We offer a 100% Post Doc position for 4 years. The position will be filled as soon as possible. If you have any question, please do not hesitate to contact Estrid Sørensen: firstname.lastname@example.org
Please note that this is not the official announcement. You will find the official announcement with detail about how to apply here.
5. April 2022 via Zoom
As a part oft the 43. congress of the Deutschen Gesellschaft für Empirische Kulturwissenschaft (DGEKW) Laura Kocksch and Estrid Sørensen will hold a presentation with the following abstract:
Open access to research data is increasingly promoted throughout the European Union. Before anyone can access research data, however, these need to be documented, made machine searchable and stored. For some data this alone is a major challenge. Once stored, data also needs maintenance in order to stay accessible. Apart from the infrastructure related requirements such as hardware, electricity bandwidth and staff for the continuous update and development of servers and platforms, data management and data maintenance are required (Sandfeld et al, 2019). The costs, efforts and kinds of these requirements depend among others on the period of time data are stored. The German Research Foundation requires of research data storage of a period of 10 years. The aim is twofold: to allow third parties to re-use the data and to enable re-examination of data validity (Deutsche Forschungsgemeinschaft, 2015). In our interviews with 11 German researchers from different disciplines (among others plasma physics, medical informatics, theoretical chemistry, economics and ¬geography) about their data practices temporality turned out to be a key point of difference between disciplines. While 10 years is a brief moment in one discipline, it is an unsurmountable era in another. Due to the enormous amount of data in plasma physics, for instance and the accompanying non-sustainable data storage costs most data are deleted immediately. In Geography, on the other hand, the location data saved decades ago on paper, in images, and on several different digital storage media remain essential for re-use now and in the future. Here, the issue of the temporality of data comes with more than the general requirements mentioned above. The conversion of data from older formats to new ones and the sustained readability of older formats require continuous work. The paper suggests the notions of “data durability” and of “data durability devices” to draw attention to how data achieve their durability and what social, material and epistemic devices are involved in this.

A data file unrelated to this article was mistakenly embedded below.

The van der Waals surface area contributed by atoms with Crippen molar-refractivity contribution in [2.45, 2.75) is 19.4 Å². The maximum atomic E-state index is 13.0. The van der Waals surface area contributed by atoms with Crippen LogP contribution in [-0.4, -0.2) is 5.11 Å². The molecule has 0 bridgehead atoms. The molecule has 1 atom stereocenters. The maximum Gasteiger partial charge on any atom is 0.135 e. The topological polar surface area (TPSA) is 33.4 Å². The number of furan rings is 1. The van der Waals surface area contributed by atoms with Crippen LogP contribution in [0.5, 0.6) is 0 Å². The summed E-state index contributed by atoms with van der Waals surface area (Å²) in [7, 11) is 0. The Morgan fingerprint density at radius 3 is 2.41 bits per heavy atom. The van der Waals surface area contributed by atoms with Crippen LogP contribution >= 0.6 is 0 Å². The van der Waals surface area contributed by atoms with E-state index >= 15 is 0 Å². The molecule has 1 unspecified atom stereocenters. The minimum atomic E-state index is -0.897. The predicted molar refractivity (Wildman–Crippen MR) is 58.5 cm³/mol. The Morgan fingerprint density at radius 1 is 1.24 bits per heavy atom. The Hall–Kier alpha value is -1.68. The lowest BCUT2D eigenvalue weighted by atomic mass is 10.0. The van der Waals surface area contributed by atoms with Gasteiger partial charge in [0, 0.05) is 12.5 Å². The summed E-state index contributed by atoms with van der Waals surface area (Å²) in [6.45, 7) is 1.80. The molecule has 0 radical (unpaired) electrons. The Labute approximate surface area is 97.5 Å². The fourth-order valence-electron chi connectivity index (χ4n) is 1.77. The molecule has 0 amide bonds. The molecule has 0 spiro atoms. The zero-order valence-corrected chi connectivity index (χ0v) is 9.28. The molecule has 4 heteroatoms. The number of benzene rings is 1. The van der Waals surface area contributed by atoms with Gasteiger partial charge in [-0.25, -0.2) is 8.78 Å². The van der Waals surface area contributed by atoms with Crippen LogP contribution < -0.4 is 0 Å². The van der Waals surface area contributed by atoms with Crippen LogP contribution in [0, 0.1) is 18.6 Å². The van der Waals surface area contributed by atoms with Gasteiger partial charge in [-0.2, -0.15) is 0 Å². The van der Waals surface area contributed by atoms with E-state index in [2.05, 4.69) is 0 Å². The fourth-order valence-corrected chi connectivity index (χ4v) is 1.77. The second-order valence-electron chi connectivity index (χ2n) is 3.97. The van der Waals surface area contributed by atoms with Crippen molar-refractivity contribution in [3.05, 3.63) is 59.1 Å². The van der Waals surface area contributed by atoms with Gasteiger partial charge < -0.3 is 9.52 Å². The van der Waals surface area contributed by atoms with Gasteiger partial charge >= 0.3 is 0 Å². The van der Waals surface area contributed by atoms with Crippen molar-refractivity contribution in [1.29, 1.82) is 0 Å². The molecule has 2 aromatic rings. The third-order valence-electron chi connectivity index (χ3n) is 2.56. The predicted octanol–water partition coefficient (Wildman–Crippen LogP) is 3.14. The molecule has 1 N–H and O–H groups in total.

More information about the event can be found here.
19. January 2022, via Zoom
Jan Schmutzler and Lukas Plätz will hold a presentation at the SecHuman research school about Re-identification of personal research data. The re-identification of personal research data has been a much-discussed research topic at least since the de-anonymisation attacks carried out by Latanya Sweeney in the 1990s. For a long time, this was primarily a problem of small special populations, in which the circle of potential matches is limited from the outset. Therefore, medical data was primarily affected. However, the steadily increasing amount of data on large parts of the population and improved algorithms now also allow quite reliable re-identifications in highly incomplete data sets, which also brings social science survey data into focus. Working with a leading social science data institute, they will try to find out how the problem is dealt with there. They will talk about how they experienced first-hand that this problem may be very different for them than for the data institute, how they dealt with it and what they learned from it. Together with you, they want to further explore the multiplicity of the problem and develop their further research.
January - December 2022
The new project “Designing Self-Care for Increased Health of Older People in the Digital Age” will be granted seed funding within the MIRAI 2.0 Call for Japan-Sweden collaborative projects. Ryoko Asai is going to participate in the project as a visiting researcher at Uppsala University in Sweden. The project duration will be from January to December 2022. More details on Mirai 2.0 can be found here.
24. November 2021, Ruhr-University Bochum and via Zoom